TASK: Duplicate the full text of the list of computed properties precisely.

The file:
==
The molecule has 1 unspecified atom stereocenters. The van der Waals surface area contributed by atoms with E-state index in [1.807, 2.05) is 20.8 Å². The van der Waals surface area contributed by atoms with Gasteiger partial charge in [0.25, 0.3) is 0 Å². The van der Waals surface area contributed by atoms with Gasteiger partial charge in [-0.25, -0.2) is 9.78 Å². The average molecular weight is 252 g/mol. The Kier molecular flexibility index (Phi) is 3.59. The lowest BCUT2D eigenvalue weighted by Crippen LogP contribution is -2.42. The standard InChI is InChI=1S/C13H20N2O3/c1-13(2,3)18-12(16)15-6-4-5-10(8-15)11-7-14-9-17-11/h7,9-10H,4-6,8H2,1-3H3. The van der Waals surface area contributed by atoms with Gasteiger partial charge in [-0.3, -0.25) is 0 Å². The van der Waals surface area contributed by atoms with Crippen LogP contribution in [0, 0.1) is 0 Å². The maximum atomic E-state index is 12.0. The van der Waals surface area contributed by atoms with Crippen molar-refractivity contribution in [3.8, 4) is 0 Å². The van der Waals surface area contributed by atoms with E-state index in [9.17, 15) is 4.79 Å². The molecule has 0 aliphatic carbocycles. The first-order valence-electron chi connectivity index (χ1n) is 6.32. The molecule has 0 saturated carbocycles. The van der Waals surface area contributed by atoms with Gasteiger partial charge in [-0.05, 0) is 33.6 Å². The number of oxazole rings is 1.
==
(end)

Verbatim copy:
The molecule has 1 unspecified atom stereocenters. The van der Waals surface area contributed by atoms with E-state index in [1.807, 2.05) is 20.8 Å². The van der Waals surface area contributed by atoms with Gasteiger partial charge in [0.25, 0.3) is 0 Å². The van der Waals surface area contributed by atoms with Gasteiger partial charge in [-0.25, -0.2) is 9.78 Å². The average molecular weight is 252 g/mol. The Kier molecular flexibility index (Phi) is 3.59. The lowest BCUT2D eigenvalue weighted by Crippen LogP contribution is -2.42. The standard InChI is InChI=1S/C13H20N2O3/c1-13(2,3)18-12(16)15-6-4-5-10(8-15)11-7-14-9-17-11/h7,9-10H,4-6,8H2,1-3H3. The van der Waals surface area contributed by atoms with Gasteiger partial charge in [-0.3, -0.25) is 0 Å². The van der Waals surface area contributed by atoms with Crippen LogP contribution in [0, 0.1) is 0 Å². The maximum atomic E-state index is 12.0. The van der Waals surface area contributed by atoms with Crippen molar-refractivity contribution in [3.8, 4) is 0 Å². The van der Waals surface area contributed by atoms with E-state index in [9.17, 15) is 4.79 Å². The molecule has 0 aliphatic carbocycles. The first-order valence-electron chi connectivity index (χ1n) is 6.32. The molecule has 0 saturated carbocycles. The van der Waals surface area contributed by atoms with Gasteiger partial charge in [-0.05, 0) is 33.6 Å². The number of oxazole rings is 1.